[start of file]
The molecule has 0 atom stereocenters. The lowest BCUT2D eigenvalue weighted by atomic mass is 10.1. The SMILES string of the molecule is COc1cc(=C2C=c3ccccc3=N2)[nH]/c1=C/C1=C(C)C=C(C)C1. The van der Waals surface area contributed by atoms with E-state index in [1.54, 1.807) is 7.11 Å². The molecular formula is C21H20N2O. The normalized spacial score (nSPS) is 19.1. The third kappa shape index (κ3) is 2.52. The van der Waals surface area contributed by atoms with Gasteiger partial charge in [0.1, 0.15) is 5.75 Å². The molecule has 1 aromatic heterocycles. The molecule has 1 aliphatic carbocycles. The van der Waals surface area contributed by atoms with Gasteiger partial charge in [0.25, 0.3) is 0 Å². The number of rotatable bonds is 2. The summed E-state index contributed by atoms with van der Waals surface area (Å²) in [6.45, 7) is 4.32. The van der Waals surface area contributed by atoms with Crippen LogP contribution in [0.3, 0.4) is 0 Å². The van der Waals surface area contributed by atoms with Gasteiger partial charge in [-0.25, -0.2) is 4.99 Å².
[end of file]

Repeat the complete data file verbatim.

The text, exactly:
The molecule has 0 atom stereocenters. The lowest BCUT2D eigenvalue weighted by atomic mass is 10.1. The SMILES string of the molecule is COc1cc(=C2C=c3ccccc3=N2)[nH]/c1=C/C1=C(C)C=C(C)C1. The van der Waals surface area contributed by atoms with E-state index in [1.54, 1.807) is 7.11 Å². The molecular formula is C21H20N2O. The normalized spacial score (nSPS) is 19.1. The third kappa shape index (κ3) is 2.52. The van der Waals surface area contributed by atoms with Gasteiger partial charge in [0.1, 0.15) is 5.75 Å². The molecule has 1 aromatic heterocycles. The molecule has 1 aliphatic carbocycles. The van der Waals surface area contributed by atoms with Gasteiger partial charge in [0.25, 0.3) is 0 Å². The number of rotatable bonds is 2. The summed E-state index contributed by atoms with van der Waals surface area (Å²) in [6.45, 7) is 4.32. The van der Waals surface area contributed by atoms with Crippen LogP contribution in [0.3, 0.4) is 0 Å². The van der Waals surface area contributed by atoms with Gasteiger partial charge in [-0.25, -0.2) is 4.99 Å².